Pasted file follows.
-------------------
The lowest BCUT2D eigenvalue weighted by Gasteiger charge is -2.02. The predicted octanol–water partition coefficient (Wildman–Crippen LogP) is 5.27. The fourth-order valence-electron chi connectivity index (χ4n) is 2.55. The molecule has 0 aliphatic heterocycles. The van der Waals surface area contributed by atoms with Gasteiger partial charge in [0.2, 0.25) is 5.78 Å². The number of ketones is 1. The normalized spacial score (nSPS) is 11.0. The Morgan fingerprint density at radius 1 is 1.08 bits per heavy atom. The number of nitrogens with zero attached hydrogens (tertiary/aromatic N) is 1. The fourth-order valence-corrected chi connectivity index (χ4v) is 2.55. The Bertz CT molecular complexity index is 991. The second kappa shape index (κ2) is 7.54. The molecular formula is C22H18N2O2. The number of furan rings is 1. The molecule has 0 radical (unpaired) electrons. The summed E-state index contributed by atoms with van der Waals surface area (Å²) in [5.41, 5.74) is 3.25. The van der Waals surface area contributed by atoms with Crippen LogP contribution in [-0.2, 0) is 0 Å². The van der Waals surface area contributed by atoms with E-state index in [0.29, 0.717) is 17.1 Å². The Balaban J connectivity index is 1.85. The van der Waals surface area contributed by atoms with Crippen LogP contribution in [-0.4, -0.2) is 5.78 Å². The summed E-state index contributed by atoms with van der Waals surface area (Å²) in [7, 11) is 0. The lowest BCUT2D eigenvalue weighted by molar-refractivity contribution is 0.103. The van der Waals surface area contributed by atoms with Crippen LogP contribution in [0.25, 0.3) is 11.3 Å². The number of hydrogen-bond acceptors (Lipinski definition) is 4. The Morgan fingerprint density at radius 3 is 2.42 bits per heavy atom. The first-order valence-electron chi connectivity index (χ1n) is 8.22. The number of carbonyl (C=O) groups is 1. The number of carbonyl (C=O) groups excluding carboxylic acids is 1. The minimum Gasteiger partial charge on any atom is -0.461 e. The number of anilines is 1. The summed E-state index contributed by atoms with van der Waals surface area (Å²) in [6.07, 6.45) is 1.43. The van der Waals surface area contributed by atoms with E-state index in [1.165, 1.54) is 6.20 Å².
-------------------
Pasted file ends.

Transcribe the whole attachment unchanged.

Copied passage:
The lowest BCUT2D eigenvalue weighted by Gasteiger charge is -2.02. The predicted octanol–water partition coefficient (Wildman–Crippen LogP) is 5.27. The fourth-order valence-electron chi connectivity index (χ4n) is 2.55. The molecule has 0 aliphatic heterocycles. The van der Waals surface area contributed by atoms with Gasteiger partial charge in [0.2, 0.25) is 5.78 Å². The number of ketones is 1. The normalized spacial score (nSPS) is 11.0. The Morgan fingerprint density at radius 1 is 1.08 bits per heavy atom. The number of nitrogens with zero attached hydrogens (tertiary/aromatic N) is 1. The fourth-order valence-corrected chi connectivity index (χ4v) is 2.55. The Bertz CT molecular complexity index is 991. The second kappa shape index (κ2) is 7.54. The molecular formula is C22H18N2O2. The number of furan rings is 1. The molecule has 0 radical (unpaired) electrons. The summed E-state index contributed by atoms with van der Waals surface area (Å²) in [5.41, 5.74) is 3.25. The van der Waals surface area contributed by atoms with Crippen LogP contribution in [-0.2, 0) is 0 Å². The van der Waals surface area contributed by atoms with E-state index in [0.29, 0.717) is 17.1 Å². The Balaban J connectivity index is 1.85. The van der Waals surface area contributed by atoms with Crippen LogP contribution in [-0.4, -0.2) is 5.78 Å². The summed E-state index contributed by atoms with van der Waals surface area (Å²) in [7, 11) is 0. The lowest BCUT2D eigenvalue weighted by molar-refractivity contribution is 0.103. The van der Waals surface area contributed by atoms with Crippen LogP contribution in [0.25, 0.3) is 11.3 Å². The number of hydrogen-bond acceptors (Lipinski definition) is 4. The Morgan fingerprint density at radius 3 is 2.42 bits per heavy atom. The first-order valence-electron chi connectivity index (χ1n) is 8.22. The number of carbonyl (C=O) groups is 1. The number of carbonyl (C=O) groups excluding carboxylic acids is 1. The minimum Gasteiger partial charge on any atom is -0.461 e. The number of anilines is 1. The summed E-state index contributed by atoms with van der Waals surface area (Å²) in [6.07, 6.45) is 1.43. The van der Waals surface area contributed by atoms with E-state index in [1.165, 1.54) is 6.20 Å².